As Serara climbs, she imagines that Norah is twenty-four and studying at Oxford, and she comes back to visit her mother in Gaborone. They stroll arm in arm toward the Mall and nod to the Parliamentary ladies who pass by like ships in full sail. Serara has dressed the hair of the finest women. Wrapped in ensembles of orange checks and purple circles, paisley headdresses, and boxy business suits, they all turn to look at Serara’s daughter, whose handpainted lavender scarf floats on her simple linen dress.
A man walks under the stone gateway to the Mall. He is as thin as the ribs of a dog on the lands, and he is dressed in a faded red jumpsuit over which is thrown a paramilitary jacket of khaki print. The wreck of a brown hat with a mushy brim sits on his forehead. He drags behind him a pock-marked canister on wheels. All can hear his constricted breathing through the oxygen mask strapped to his face. The side of his cheek and neck are marred by lesions. The man’s yellowed eyes search the crowd. As others do, Serara shudders softly. She presses her daughter’s arm, and drifts to the far side of the archway. The eyes of the sick man follow. Serara squeezes Norah’s hand fiercely.
The cheerful ring of a bicycle chime startles them. A young girl in a school uniform strolls with her bike toward the old man. She carries in her basket three long-stemmed sunflowers whose faces are bigger than her own. The old man stops and removes his mask; he is smiling. The girl shakes the man’s hand. He says something, and she laughs. They move away, she guiding the bike and chatting, he dragging his breath and nodding. The huge flowers bob their heads as if approving the conversation.
Serara reaches the top of the hill and places a hand on her belly. Rain suddenly falls; the dissolving clouds bathe her body as if she were naked. She opens her mouth and lets the drops sting her tongue, savoring their metallic taste. Just as quickly, a crisp breeze freshens the air, and the rain is softer, then it stops altogether. Small streams cut through the path; the streams will soon be dry. She is tired now, and her legs seem heavier. But she wishes to rise beyond the tree line and climb over the rocks where the freshest winds blow and the distant Gaborone Dam shoots back the sky’s colors. Serara will whisper her daughter’s name to the Botswana sunset.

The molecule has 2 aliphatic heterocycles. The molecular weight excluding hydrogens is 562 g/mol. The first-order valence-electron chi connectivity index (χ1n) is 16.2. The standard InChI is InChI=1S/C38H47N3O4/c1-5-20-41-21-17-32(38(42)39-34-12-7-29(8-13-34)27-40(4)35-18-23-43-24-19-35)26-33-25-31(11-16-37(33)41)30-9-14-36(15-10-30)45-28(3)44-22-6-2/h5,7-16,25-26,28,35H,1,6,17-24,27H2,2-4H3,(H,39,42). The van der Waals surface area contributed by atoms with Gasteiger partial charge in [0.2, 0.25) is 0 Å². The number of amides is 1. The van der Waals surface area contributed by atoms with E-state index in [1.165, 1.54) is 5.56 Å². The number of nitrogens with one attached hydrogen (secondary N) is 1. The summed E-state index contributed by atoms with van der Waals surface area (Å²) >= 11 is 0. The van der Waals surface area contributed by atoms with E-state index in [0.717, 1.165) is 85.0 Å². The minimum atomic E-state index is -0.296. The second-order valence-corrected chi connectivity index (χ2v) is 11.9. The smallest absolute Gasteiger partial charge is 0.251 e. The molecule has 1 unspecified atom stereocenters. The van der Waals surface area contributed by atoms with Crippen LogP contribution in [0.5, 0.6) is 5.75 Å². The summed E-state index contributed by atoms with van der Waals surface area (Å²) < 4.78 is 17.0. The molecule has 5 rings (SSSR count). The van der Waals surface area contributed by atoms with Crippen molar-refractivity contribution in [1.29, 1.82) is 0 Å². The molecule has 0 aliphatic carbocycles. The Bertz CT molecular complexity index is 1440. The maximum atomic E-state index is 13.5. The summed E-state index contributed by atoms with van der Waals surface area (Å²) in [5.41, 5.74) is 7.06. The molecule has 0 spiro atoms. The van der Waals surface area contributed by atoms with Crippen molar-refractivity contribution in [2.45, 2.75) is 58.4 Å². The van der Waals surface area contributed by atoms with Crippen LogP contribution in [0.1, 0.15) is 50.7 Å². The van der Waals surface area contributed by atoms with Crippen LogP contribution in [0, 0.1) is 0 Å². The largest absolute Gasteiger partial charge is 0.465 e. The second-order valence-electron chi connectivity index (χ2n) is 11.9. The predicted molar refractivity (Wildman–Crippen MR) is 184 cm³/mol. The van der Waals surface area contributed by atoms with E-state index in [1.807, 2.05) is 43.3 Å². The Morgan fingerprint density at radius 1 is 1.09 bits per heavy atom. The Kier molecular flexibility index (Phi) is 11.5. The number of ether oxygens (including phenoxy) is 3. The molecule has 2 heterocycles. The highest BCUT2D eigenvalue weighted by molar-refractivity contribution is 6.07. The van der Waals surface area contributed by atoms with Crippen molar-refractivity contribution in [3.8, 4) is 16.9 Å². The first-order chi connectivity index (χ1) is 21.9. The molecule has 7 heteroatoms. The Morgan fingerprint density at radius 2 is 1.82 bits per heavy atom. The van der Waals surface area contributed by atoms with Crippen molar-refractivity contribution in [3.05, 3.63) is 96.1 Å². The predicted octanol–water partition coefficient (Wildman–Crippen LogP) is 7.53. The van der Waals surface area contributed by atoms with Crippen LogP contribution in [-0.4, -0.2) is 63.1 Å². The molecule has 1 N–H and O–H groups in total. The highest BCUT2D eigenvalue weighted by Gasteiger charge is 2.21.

The others are coming down now and they scold her. Come back with us, they say, you’re drenched, the top is much too slippery, and it will be dark by the time you reach the bottom. But Serara knows they will wait with torches to guide her.
A lilac-breasted roller glides homeward from its pink, blue, and yellow wanderings. The path is firm and damp, not loose to muffle her step.
We will press on.
I welcome your comments: gretaholtwriter.com/blog.
Thank you to my niece, Adz (Liechty) Kogan, for taking the picture that is this blog’s featured image.
Best wishes and have a good week.
I read your story aloud to Carole Anne just now. At the end she complimented you: “Greta writes like Hemingway in A Moveable Feast.” You put us inside the body of Serara to feel the experience, the tastes, her hopes and dreams.
Thanks, Carole Anne and Clair. I value your opinions.